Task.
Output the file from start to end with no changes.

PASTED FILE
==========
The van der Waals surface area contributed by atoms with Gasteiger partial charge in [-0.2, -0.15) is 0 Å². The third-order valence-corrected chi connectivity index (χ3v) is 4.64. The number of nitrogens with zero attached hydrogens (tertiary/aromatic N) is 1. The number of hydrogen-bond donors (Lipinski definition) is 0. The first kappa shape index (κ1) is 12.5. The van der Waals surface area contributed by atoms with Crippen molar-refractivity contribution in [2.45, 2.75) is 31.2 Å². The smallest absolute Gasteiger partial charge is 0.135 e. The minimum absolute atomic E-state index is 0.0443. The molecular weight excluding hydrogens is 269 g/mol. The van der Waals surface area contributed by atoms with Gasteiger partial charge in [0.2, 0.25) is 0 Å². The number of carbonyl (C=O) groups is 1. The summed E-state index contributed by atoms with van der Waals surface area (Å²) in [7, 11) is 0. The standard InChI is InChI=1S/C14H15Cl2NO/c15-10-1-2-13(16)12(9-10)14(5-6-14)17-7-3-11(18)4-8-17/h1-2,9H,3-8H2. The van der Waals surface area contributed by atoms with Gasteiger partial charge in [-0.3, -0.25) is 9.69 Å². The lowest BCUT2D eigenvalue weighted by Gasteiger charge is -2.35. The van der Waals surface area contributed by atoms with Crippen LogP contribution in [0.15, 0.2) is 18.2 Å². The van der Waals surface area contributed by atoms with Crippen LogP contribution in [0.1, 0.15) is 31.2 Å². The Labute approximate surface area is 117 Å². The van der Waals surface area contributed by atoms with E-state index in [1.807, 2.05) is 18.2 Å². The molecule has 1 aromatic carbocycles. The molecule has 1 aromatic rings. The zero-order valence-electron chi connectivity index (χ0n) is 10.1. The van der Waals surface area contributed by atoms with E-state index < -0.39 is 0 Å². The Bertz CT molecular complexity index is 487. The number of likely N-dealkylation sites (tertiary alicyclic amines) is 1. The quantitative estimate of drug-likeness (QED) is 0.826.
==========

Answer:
The van der Waals surface area contributed by atoms with Gasteiger partial charge in [-0.2, -0.15) is 0 Å². The third-order valence-corrected chi connectivity index (χ3v) is 4.64. The number of nitrogens with zero attached hydrogens (tertiary/aromatic N) is 1. The number of hydrogen-bond donors (Lipinski definition) is 0. The first kappa shape index (κ1) is 12.5. The van der Waals surface area contributed by atoms with Crippen molar-refractivity contribution in [2.45, 2.75) is 31.2 Å². The smallest absolute Gasteiger partial charge is 0.135 e. The minimum absolute atomic E-state index is 0.0443. The molecular weight excluding hydrogens is 269 g/mol. The van der Waals surface area contributed by atoms with Gasteiger partial charge in [0.2, 0.25) is 0 Å². The number of carbonyl (C=O) groups is 1. The summed E-state index contributed by atoms with van der Waals surface area (Å²) in [7, 11) is 0. The standard InChI is InChI=1S/C14H15Cl2NO/c15-10-1-2-13(16)12(9-10)14(5-6-14)17-7-3-11(18)4-8-17/h1-2,9H,3-8H2. The van der Waals surface area contributed by atoms with Gasteiger partial charge in [-0.3, -0.25) is 9.69 Å². The lowest BCUT2D eigenvalue weighted by Gasteiger charge is -2.35. The van der Waals surface area contributed by atoms with Crippen LogP contribution in [0.15, 0.2) is 18.2 Å². The van der Waals surface area contributed by atoms with Crippen LogP contribution in [0.1, 0.15) is 31.2 Å². The Labute approximate surface area is 117 Å². The van der Waals surface area contributed by atoms with E-state index in [1.807, 2.05) is 18.2 Å². The molecule has 1 aromatic carbocycles. The molecule has 1 aromatic rings. The zero-order valence-electron chi connectivity index (χ0n) is 10.1. The van der Waals surface area contributed by atoms with E-state index < -0.39 is 0 Å². The Bertz CT molecular complexity index is 487. The number of likely N-dealkylation sites (tertiary alicyclic amines) is 1. The quantitative estimate of drug-likeness (QED) is 0.826.